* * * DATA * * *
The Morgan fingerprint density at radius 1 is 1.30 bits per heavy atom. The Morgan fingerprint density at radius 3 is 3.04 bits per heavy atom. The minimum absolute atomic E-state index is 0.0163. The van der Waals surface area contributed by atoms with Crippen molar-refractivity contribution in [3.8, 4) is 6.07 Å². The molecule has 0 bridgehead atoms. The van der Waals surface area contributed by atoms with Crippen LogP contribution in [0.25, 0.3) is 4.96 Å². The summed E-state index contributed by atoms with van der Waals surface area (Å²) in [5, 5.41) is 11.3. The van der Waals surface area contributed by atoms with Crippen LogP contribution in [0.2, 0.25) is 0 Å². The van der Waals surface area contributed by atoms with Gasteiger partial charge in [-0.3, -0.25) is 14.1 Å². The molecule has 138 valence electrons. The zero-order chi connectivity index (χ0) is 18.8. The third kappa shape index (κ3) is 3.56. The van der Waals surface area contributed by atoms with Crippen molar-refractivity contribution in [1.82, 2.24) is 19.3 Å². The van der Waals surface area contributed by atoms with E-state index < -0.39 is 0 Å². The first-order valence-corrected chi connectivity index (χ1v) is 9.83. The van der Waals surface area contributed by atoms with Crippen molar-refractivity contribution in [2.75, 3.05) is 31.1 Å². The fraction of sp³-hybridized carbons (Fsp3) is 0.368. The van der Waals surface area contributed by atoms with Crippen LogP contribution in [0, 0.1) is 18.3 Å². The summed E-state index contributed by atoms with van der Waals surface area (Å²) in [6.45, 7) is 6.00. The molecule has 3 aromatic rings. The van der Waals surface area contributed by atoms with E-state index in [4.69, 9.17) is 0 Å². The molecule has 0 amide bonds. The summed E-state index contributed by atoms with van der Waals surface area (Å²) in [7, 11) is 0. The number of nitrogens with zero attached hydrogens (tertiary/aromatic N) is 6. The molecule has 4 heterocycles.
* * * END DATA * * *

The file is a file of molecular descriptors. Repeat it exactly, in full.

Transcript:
The Morgan fingerprint density at radius 1 is 1.30 bits per heavy atom. The Morgan fingerprint density at radius 3 is 3.04 bits per heavy atom. The minimum absolute atomic E-state index is 0.0163. The van der Waals surface area contributed by atoms with Crippen molar-refractivity contribution in [3.8, 4) is 6.07 Å². The molecule has 0 bridgehead atoms. The van der Waals surface area contributed by atoms with Crippen LogP contribution in [0.25, 0.3) is 4.96 Å². The summed E-state index contributed by atoms with van der Waals surface area (Å²) in [5, 5.41) is 11.3. The van der Waals surface area contributed by atoms with Crippen LogP contribution in [0.2, 0.25) is 0 Å². The van der Waals surface area contributed by atoms with Gasteiger partial charge in [-0.3, -0.25) is 14.1 Å². The molecule has 138 valence electrons. The zero-order chi connectivity index (χ0) is 18.8. The third kappa shape index (κ3) is 3.56. The van der Waals surface area contributed by atoms with Crippen molar-refractivity contribution in [1.82, 2.24) is 19.3 Å². The van der Waals surface area contributed by atoms with E-state index < -0.39 is 0 Å². The first-order valence-corrected chi connectivity index (χ1v) is 9.83. The van der Waals surface area contributed by atoms with Crippen molar-refractivity contribution in [2.75, 3.05) is 31.1 Å². The fraction of sp³-hybridized carbons (Fsp3) is 0.368. The van der Waals surface area contributed by atoms with Crippen LogP contribution in [0, 0.1) is 18.3 Å². The summed E-state index contributed by atoms with van der Waals surface area (Å²) in [6.45, 7) is 6.00. The molecule has 3 aromatic rings. The van der Waals surface area contributed by atoms with E-state index in [4.69, 9.17) is 0 Å². The molecule has 0 amide bonds. The summed E-state index contributed by atoms with van der Waals surface area (Å²) in [7, 11) is 0. The number of nitrogens with zero attached hydrogens (tertiary/aromatic N) is 6. The molecule has 4 heterocycles.